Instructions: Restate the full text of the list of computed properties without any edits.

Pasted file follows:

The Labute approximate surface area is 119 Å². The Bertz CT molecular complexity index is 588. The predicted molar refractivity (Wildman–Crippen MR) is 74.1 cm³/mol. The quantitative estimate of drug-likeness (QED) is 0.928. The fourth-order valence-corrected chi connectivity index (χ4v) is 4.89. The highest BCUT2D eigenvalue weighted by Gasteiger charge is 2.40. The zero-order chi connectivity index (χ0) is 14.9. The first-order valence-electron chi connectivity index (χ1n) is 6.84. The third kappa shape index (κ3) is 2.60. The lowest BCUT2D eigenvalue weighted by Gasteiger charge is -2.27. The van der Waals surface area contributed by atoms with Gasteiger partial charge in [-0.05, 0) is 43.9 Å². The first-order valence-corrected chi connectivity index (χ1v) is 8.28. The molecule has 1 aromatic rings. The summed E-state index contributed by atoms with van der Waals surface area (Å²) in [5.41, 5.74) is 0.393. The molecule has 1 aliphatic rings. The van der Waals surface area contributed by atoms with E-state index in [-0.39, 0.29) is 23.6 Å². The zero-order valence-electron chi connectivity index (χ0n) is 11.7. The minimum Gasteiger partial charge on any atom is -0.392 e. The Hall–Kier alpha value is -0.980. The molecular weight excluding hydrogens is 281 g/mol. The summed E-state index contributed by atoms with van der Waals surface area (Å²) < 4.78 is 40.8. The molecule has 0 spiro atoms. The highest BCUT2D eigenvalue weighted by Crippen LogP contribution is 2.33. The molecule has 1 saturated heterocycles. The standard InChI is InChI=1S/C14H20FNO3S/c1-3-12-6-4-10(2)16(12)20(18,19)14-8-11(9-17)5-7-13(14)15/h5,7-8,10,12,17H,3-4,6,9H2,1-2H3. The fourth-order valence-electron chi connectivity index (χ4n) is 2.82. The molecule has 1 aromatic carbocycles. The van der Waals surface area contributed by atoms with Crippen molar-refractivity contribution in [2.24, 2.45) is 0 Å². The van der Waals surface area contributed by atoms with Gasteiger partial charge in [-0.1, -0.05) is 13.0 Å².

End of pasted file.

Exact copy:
The Labute approximate surface area is 119 Å². The Bertz CT molecular complexity index is 588. The predicted molar refractivity (Wildman–Crippen MR) is 74.1 cm³/mol. The quantitative estimate of drug-likeness (QED) is 0.928. The fourth-order valence-corrected chi connectivity index (χ4v) is 4.89. The highest BCUT2D eigenvalue weighted by Gasteiger charge is 2.40. The zero-order chi connectivity index (χ0) is 14.9. The first-order valence-electron chi connectivity index (χ1n) is 6.84. The third kappa shape index (κ3) is 2.60. The lowest BCUT2D eigenvalue weighted by Gasteiger charge is -2.27. The van der Waals surface area contributed by atoms with Gasteiger partial charge in [-0.05, 0) is 43.9 Å². The first-order valence-corrected chi connectivity index (χ1v) is 8.28. The molecule has 1 aromatic rings. The summed E-state index contributed by atoms with van der Waals surface area (Å²) in [5.41, 5.74) is 0.393. The molecule has 1 aliphatic rings. The van der Waals surface area contributed by atoms with E-state index in [-0.39, 0.29) is 23.6 Å². The zero-order valence-electron chi connectivity index (χ0n) is 11.7. The minimum Gasteiger partial charge on any atom is -0.392 e. The Hall–Kier alpha value is -0.980. The molecular weight excluding hydrogens is 281 g/mol. The summed E-state index contributed by atoms with van der Waals surface area (Å²) < 4.78 is 40.8. The molecule has 0 spiro atoms. The highest BCUT2D eigenvalue weighted by Crippen LogP contribution is 2.33. The molecule has 1 saturated heterocycles. The standard InChI is InChI=1S/C14H20FNO3S/c1-3-12-6-4-10(2)16(12)20(18,19)14-8-11(9-17)5-7-13(14)15/h5,7-8,10,12,17H,3-4,6,9H2,1-2H3. The fourth-order valence-electron chi connectivity index (χ4n) is 2.82. The molecule has 1 aromatic carbocycles. The van der Waals surface area contributed by atoms with Crippen molar-refractivity contribution in [2.24, 2.45) is 0 Å². The van der Waals surface area contributed by atoms with Gasteiger partial charge in [-0.1, -0.05) is 13.0 Å².